Working people often take little interest in their superannuation, yet they should. It offers many opportunities and is relevant to adults at all stages of their lives.

Super offers younger people tax savings from deductible contributions. They can put money in before June 30, submit their tax return in July and receive a tax refund immediately. The cash contributed is then in their account earning lowly taxed returns with compounding interest long term.

First home buyers can draw their voluntary super savings back out for a deposit on their first home. This is a faster way to save a home deposit than at the bank. The tax deduction for the contribution usually generates a tax refund much greater than the super entry tax cost.

We will all retire some day and need an income to pay our way when we cannot work. Australian employers must contribute a slice of what we earn to super, currently 11 per cent, and rising to 12 per cent soon. This means most workers will retire with a reasonable benefit.

However, if they want a retirement without financial constraint, with the ability to travel and do as they wish, they will need to put extra in super. Once the mortgage is under control, extra contributions should start. Promotions and pay rises can make it more affordable.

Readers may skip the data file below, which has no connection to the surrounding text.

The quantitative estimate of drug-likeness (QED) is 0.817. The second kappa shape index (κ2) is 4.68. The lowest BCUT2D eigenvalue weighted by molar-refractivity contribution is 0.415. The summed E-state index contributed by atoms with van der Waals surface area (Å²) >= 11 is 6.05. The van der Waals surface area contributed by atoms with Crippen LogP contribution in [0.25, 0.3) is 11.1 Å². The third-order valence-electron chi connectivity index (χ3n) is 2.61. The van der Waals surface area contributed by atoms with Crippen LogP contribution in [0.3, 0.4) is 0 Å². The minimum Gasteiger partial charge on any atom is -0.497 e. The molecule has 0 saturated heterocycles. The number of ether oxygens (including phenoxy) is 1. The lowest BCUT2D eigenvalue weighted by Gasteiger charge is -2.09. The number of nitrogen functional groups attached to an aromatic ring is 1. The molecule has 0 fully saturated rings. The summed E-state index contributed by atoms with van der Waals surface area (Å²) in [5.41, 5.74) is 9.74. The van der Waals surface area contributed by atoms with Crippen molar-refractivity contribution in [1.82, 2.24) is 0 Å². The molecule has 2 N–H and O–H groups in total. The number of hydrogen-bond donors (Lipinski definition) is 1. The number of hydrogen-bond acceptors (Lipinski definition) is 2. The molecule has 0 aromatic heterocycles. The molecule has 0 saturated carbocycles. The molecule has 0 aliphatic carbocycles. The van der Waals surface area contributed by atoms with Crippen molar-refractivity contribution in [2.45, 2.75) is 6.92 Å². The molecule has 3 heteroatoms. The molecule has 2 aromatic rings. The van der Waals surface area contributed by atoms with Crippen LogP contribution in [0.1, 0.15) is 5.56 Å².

Those later in their careers can build their savings faster before retiring by setting up a pre-retirement pension. This will provide extra income tax-free which can be used to finalise a mortgage or contributed to super for additional tax deductions and refunds.  

When retirement arrives, super can be converted to a pension account that earns returns tax-free and pays a tax-free income as long as the person lives in most cases. The retiree can make withdrawals tax-free at any time. There may also be money left for family.

In summary, super offers tax deductions on contributions, low tax on earnings, and tax-free returns and income in retirement. It is a very effective way to save and invest, though it is inaccessible until age sixty.

Super accounts grow large sums by investing small amounts regularly for a very long time and allowing compound interest to do its work. Suppose a person contributes $500 per month to a fund that earns 7 per cent per annum.

After five years they will have $35,796 including profit of $5,796. After 20 years the balance will be $260,463 with a profit of $140,463. After 40 years the profit will grow to $1,072,406 with the total $1,312,406.

There are many beneficial strategies with superannuation, some of them complex. Professional advice can help maximise personal benefits.